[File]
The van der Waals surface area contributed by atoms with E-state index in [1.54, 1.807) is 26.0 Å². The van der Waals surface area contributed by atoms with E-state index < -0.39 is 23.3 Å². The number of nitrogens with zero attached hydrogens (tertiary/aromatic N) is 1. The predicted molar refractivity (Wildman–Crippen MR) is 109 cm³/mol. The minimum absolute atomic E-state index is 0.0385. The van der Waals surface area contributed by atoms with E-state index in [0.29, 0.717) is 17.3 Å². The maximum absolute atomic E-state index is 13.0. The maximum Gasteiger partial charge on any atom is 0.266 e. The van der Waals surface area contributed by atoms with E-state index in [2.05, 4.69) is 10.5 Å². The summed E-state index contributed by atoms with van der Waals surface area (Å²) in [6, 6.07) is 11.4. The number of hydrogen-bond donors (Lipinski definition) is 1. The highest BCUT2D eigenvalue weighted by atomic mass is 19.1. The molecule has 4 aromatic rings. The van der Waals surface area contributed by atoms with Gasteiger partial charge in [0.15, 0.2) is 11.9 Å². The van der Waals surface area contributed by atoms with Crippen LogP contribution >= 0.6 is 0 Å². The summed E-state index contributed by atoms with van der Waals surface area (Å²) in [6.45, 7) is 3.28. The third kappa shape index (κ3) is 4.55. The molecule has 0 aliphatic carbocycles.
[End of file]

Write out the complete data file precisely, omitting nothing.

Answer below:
The van der Waals surface area contributed by atoms with E-state index in [1.54, 1.807) is 26.0 Å². The van der Waals surface area contributed by atoms with E-state index < -0.39 is 23.3 Å². The number of nitrogens with zero attached hydrogens (tertiary/aromatic N) is 1. The predicted molar refractivity (Wildman–Crippen MR) is 109 cm³/mol. The minimum absolute atomic E-state index is 0.0385. The van der Waals surface area contributed by atoms with E-state index in [0.29, 0.717) is 17.3 Å². The maximum absolute atomic E-state index is 13.0. The maximum Gasteiger partial charge on any atom is 0.266 e. The van der Waals surface area contributed by atoms with E-state index in [2.05, 4.69) is 10.5 Å². The summed E-state index contributed by atoms with van der Waals surface area (Å²) in [6, 6.07) is 11.4. The number of hydrogen-bond donors (Lipinski definition) is 1. The highest BCUT2D eigenvalue weighted by atomic mass is 19.1. The molecule has 4 aromatic rings. The van der Waals surface area contributed by atoms with Gasteiger partial charge in [0.15, 0.2) is 11.9 Å². The van der Waals surface area contributed by atoms with Crippen LogP contribution >= 0.6 is 0 Å². The summed E-state index contributed by atoms with van der Waals surface area (Å²) in [6.45, 7) is 3.28. The third kappa shape index (κ3) is 4.55. The molecule has 0 aliphatic carbocycles.